Phillip T: Those guys are out there.

Claire Mackay: Those guys are out there, I’m not that person and that’s fine as well. Working out your investment philosophy is similar. Our rule is: Do we enjoy working with you? Will we have fun working together because, through the good times it’s all great. When things go wrong, when things in your own family happen, that’s when I’ve had clients write me an email saying “I can’t deal with it.” Because of health, their family, their jobs, their work. That’s when you know you can trust the person to look after you, because you have confidence that up until that time they’ve done everything in your best interest, and when you need to quite rightly put your energy, time and effort into other aspects of your life, you know they’ve got your back.

Phillip T: Looking at macro and micro economic forces right now, whether it’s global factors or domestic, I know the answer to your question is going to be “It depends.” But a little bit of secret sauce for our listeners, is there anything that you particularly like at the moment as an asset class? Is there anything that our listeners should be at least having a look at, over the next 12 months, is there anything which should be part of a diversified portfolio?

Alex Whitlock: That answer is going to be “It depends on what your goals are.”

Claire Mackay: You guys already know my answers.

Phillip T: You know what I mean, is there anything good at the moment?

Claire Mackay: There’s lots of good things. We write a report every January and July, we’ve actually just released it this week, it’s our investing insights, it’s our views around the next six to 12 months. We try to write it trump-free, which obviously you can’t, but there are opportunities out there. I think the key thing is that there is a lot of noise. There is a lot of information, and if you invest based on this weeks’ news, you’re always going to be lagging.

Phillip T: Yeah.

Claire Mackay: It’s about having a clear plan. We’re still in Australian equities, we’re still in US equities, we’re still in property, for the defensive component we’re still in your fixed income, not withstanding our terribly low interest rates.

Phillip T: Yeah.

Claire Mackay: You can’t ignore any one asset class, ever. It’s whether you have an over waiting or not, depending on what’s happening. That’s exactly what we’re doing with our clients right now.

Phillip T: What’s the length of view that you want to take on a particular asset class, have you taken a three year view or a five year view, or a six month view? It’s going to depend on what your out is.

Claire Mackay: Exactly. Going back to that discussion of getting into an investment is always easy, but what’s your exit strategy? What’s the timeframe that you’ve got?

Phillip T: You’re right about the news, the news changes on a daily basis, forecasts change and you can make a decision today based on the information you’ve had, and then a week later it’s all changed. I think knowing what the fundamentals are of that particular asset class, and knowing in the long run, medium term when you want to get out, or if it’s a short term, if you’re looking at doing something for the next week.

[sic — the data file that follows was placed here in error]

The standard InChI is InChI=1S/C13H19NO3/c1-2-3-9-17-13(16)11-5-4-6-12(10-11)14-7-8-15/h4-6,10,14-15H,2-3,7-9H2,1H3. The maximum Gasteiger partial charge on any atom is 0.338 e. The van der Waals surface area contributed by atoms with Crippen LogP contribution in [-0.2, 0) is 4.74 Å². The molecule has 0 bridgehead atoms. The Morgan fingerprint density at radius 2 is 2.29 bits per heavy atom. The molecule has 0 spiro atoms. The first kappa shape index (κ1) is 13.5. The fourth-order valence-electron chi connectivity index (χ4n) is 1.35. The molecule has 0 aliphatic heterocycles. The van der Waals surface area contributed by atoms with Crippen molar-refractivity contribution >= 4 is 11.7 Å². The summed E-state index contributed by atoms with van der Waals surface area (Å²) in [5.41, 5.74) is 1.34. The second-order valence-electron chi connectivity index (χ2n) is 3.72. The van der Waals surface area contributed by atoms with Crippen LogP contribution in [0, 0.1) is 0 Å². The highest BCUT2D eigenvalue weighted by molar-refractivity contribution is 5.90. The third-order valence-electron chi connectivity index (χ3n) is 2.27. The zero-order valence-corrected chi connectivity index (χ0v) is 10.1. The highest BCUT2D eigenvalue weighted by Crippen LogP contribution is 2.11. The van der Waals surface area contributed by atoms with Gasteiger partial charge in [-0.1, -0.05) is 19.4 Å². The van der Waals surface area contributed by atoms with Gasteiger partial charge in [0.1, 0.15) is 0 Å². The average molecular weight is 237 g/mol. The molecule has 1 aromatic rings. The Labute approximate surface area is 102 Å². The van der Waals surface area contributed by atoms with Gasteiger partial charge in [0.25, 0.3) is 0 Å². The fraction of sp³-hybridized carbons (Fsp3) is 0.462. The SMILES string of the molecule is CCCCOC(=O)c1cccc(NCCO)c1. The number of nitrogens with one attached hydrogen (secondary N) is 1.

Claire Mackay: Also, knowing that this time last year we’d had the worst start to any calendar year, ever. One of the European banks said “Get out of everything.”

Phillip T: Yeah.

Claire Mackay: Then, 12 months down the track, 31 December, the returns were pretty damn good if you had a plan around your investment. If you’re constantly reacting to the news, A) you’re going to lose your hair or go grey, and B) the results won’t show.

Phillip T: A lot on the market is sentiment driven, and the media’s got a lot to be responsible for.

Claire Mackay: I wouldn’t say that about you guys. 

Phillip T: Quick question for you, if you’re going to recommend one book for anyone to read, looking to better manage their financial future, what would it be?

Claire Mackay: Wow, that’s a good one.

Phillip T: Yeah.

Claire Mackay: One book.

Phillip T: One book.

You know what, or a resource, let’s be modern.

Claire Mackay: Well if you’re going to be-

Phillip T: Apart from Nestegg.

Claire Mackay: Apart from Nestegg, obviously. If you’re going to be about managing your own finances, if you haven’t got the basics, is a great place to go. If you want to know more about the financial world and know the jargon, then I always recommend our lecturer at university, and I recommend to the third year applied finance students that they always read anything Michael Lewis writes.

Phillip T: Okay.

Claire Mackay: He’s ex financial services himself, and he has the ability to translate into things that we understand. He wrote The Big Short. He’s a great communicator of financial, and that’s the macro issues. When it comes to your own finances there’s a lot of great resources out there. I mean, I’m a finance professional, so I’d always say anything written by Jack Bogle, or I’d say to my clients we read it, I’d like them to read it, every year Warren Buffett’s letter to his investors is something that we recommend students read. It depends on how intense you want to get with managing and understanding your own finances. Obviously, Nestegg is a great place to start if you’re starting out. Then there will be lots of rabbit holes that you can go down the more you want to know.

Alex Whitlock: Keep learning, keep informed.

Claire Mackay: Absolutely, yeah.

Alex Whitlock: Claire, it’s been a pleasure talking to you, thank you so much for taking the time to join us.

Claire Mackay: Thank you.

Alex Whitlock: Phil, always good to see you.

Phillip T: Yeah, good thanks for having me.

Alex Whitlock: Thanks for listening in. Don’t forget to check us out on, site is packed full of news, information… are going to help you build wealth, create wealth and manage your wealth better.

Claire Mackay

About Claire Mackay

I am a financial planner, SMSF expert and company director. I thrive on providing independent, expert financial advice to my wonderful clients. I was recognised as Financial Planner of the Year 2015 and Investment Adviser of the Year 2014. My website is here